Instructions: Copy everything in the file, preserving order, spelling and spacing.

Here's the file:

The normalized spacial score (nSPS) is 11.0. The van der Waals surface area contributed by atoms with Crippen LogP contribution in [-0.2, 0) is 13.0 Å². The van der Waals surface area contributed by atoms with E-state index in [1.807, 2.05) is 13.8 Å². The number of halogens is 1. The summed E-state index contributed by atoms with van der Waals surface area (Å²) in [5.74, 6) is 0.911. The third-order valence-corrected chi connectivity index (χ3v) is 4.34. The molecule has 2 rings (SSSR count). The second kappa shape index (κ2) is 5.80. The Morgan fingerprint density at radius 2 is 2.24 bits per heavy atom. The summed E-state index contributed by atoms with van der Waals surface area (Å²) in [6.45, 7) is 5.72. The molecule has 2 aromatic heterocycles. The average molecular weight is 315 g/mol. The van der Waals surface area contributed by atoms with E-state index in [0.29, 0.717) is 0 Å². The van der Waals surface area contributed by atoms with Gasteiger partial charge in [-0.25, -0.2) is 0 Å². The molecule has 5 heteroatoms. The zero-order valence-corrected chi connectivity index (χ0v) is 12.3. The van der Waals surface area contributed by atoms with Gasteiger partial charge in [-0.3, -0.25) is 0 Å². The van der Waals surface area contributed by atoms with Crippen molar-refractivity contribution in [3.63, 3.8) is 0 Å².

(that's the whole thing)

The normalized spacial score (nSPS) is 11.0. The van der Waals surface area contributed by atoms with Crippen LogP contribution in [-0.2, 0) is 13.0 Å². The van der Waals surface area contributed by atoms with E-state index in [1.807, 2.05) is 13.8 Å². The number of halogens is 1. The summed E-state index contributed by atoms with van der Waals surface area (Å²) in [5.74, 6) is 0.911. The third-order valence-corrected chi connectivity index (χ3v) is 4.34. The molecule has 2 rings (SSSR count). The second kappa shape index (κ2) is 5.80. The Morgan fingerprint density at radius 2 is 2.24 bits per heavy atom. The summed E-state index contributed by atoms with van der Waals surface area (Å²) in [6.45, 7) is 5.72. The molecule has 2 aromatic heterocycles. The average molecular weight is 315 g/mol. The van der Waals surface area contributed by atoms with E-state index in [0.29, 0.717) is 0 Å². The van der Waals surface area contributed by atoms with Gasteiger partial charge in [-0.25, -0.2) is 0 Å². The molecule has 5 heteroatoms. The zero-order valence-corrected chi connectivity index (χ0v) is 12.3. The van der Waals surface area contributed by atoms with Gasteiger partial charge in [-0.3, -0.25) is 0 Å². The van der Waals surface area contributed by atoms with Crippen molar-refractivity contribution in [3.63, 3.8) is 0 Å².